Ms. Blanchard is an artist living and working in Shelburne, Vermont; e-mail: email@example.com.
The very act of walking through hospital doors takes many people away from their comfort zone of predictability, into a vulnerable state of uncertainty. When entering a building, most people immediately recognize a space that inspires confidence and trust. Whether one is on the giving or receiving end of health care, the inherent risk around personal health can provoke loaded, challenging, stressful thoughts. A positive impression makes a difference.
There are few places where art has capacity to impact people more than in a health care facility. People must process deeper and more significant thoughts when faced with medical interventions. By designing a welcoming environment filled with art that is both contemplative and inspirational, an “enlightened” health care space can support and relieve emotional stressors.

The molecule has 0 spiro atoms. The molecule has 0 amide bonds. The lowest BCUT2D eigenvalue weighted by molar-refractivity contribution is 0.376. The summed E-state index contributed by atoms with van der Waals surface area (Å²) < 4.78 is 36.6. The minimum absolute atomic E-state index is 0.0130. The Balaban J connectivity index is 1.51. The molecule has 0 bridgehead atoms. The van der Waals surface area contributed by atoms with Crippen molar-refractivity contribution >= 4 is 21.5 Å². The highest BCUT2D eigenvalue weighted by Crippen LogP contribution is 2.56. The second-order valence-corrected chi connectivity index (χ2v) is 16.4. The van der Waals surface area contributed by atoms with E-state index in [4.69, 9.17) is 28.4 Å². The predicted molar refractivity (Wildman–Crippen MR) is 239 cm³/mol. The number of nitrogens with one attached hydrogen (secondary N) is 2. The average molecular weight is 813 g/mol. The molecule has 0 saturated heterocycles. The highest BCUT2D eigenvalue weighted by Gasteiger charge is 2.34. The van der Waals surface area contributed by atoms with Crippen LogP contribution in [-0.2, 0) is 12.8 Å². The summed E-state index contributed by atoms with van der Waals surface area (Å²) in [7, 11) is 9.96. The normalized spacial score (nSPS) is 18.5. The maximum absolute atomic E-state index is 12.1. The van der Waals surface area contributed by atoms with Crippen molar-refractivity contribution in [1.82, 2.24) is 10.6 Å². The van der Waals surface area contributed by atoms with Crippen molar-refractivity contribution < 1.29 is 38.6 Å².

When a person has the opportunity to look at and connect with art, a private internal exploration occurs. Perhaps an unnamed fear or unvoiced question surfaces in the exchange. Perhaps a memory is awakened or a love remembered that brings healing to the moment. This exchange can be powerful and meaningful in a nonlinear, nonverbal way. Art can shift one’s health care experience to a more positive sense of well-being and can support greater healing. Many health care facilities are including art as a part of the healing solution, and I have been fortunate to display my own artwork in the health care setting.
646 (Indian Summer)...Image Tools
The piece featured on this month’s cover is from the series Indian Summer. Vermont often enjoys a “grace” period between summer and fall that celebrates the flowers just showing their seed petticoats, the light changing to a cooler shade, the rich greens starting to dry and hint at a rustling in the breezes. The inevitable rhythms of nature provide so much material to ponder and work with in the human experience.